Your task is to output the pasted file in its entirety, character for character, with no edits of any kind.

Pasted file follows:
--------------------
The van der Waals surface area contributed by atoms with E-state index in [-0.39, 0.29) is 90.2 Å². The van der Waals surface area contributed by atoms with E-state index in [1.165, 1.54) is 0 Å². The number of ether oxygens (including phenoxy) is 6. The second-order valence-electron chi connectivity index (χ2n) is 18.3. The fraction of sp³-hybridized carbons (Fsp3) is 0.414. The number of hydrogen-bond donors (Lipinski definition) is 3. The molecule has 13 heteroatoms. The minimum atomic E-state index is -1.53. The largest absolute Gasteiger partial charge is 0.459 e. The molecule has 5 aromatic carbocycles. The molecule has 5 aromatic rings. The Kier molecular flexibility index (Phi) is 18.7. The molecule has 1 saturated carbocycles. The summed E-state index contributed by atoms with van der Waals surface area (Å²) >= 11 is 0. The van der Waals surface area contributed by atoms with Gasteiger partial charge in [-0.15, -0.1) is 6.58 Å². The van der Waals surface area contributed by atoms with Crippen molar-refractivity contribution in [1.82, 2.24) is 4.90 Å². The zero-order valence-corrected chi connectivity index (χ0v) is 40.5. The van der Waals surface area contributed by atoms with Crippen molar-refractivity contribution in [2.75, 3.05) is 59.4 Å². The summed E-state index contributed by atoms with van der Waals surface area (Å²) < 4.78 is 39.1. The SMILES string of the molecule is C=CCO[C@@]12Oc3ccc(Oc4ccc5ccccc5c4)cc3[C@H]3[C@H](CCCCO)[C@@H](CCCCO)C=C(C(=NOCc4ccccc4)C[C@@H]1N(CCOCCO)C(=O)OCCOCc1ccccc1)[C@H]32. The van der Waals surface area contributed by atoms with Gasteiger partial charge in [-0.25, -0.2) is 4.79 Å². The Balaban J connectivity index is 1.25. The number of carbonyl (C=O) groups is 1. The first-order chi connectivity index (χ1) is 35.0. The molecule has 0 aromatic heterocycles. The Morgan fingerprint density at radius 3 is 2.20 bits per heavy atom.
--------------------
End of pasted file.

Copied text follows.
The van der Waals surface area contributed by atoms with E-state index in [-0.39, 0.29) is 90.2 Å². The van der Waals surface area contributed by atoms with E-state index in [1.165, 1.54) is 0 Å². The number of ether oxygens (including phenoxy) is 6. The second-order valence-electron chi connectivity index (χ2n) is 18.3. The fraction of sp³-hybridized carbons (Fsp3) is 0.414. The number of hydrogen-bond donors (Lipinski definition) is 3. The molecule has 13 heteroatoms. The minimum atomic E-state index is -1.53. The largest absolute Gasteiger partial charge is 0.459 e. The molecule has 5 aromatic carbocycles. The molecule has 5 aromatic rings. The Kier molecular flexibility index (Phi) is 18.7. The molecule has 1 saturated carbocycles. The summed E-state index contributed by atoms with van der Waals surface area (Å²) >= 11 is 0. The van der Waals surface area contributed by atoms with Gasteiger partial charge in [-0.15, -0.1) is 6.58 Å². The van der Waals surface area contributed by atoms with Crippen molar-refractivity contribution in [1.82, 2.24) is 4.90 Å². The zero-order valence-corrected chi connectivity index (χ0v) is 40.5. The van der Waals surface area contributed by atoms with Crippen molar-refractivity contribution in [2.75, 3.05) is 59.4 Å². The summed E-state index contributed by atoms with van der Waals surface area (Å²) < 4.78 is 39.1. The SMILES string of the molecule is C=CCO[C@@]12Oc3ccc(Oc4ccc5ccccc5c4)cc3[C@H]3[C@H](CCCCO)[C@@H](CCCCO)C=C(C(=NOCc4ccccc4)C[C@@H]1N(CCOCCO)C(=O)OCCOCc1ccccc1)[C@H]32. The van der Waals surface area contributed by atoms with Gasteiger partial charge in [-0.25, -0.2) is 4.79 Å². The Balaban J connectivity index is 1.25. The number of carbonyl (C=O) groups is 1. The first-order chi connectivity index (χ1) is 35.0. The molecule has 0 aromatic heterocycles. The Morgan fingerprint density at radius 3 is 2.20 bits per heavy atom.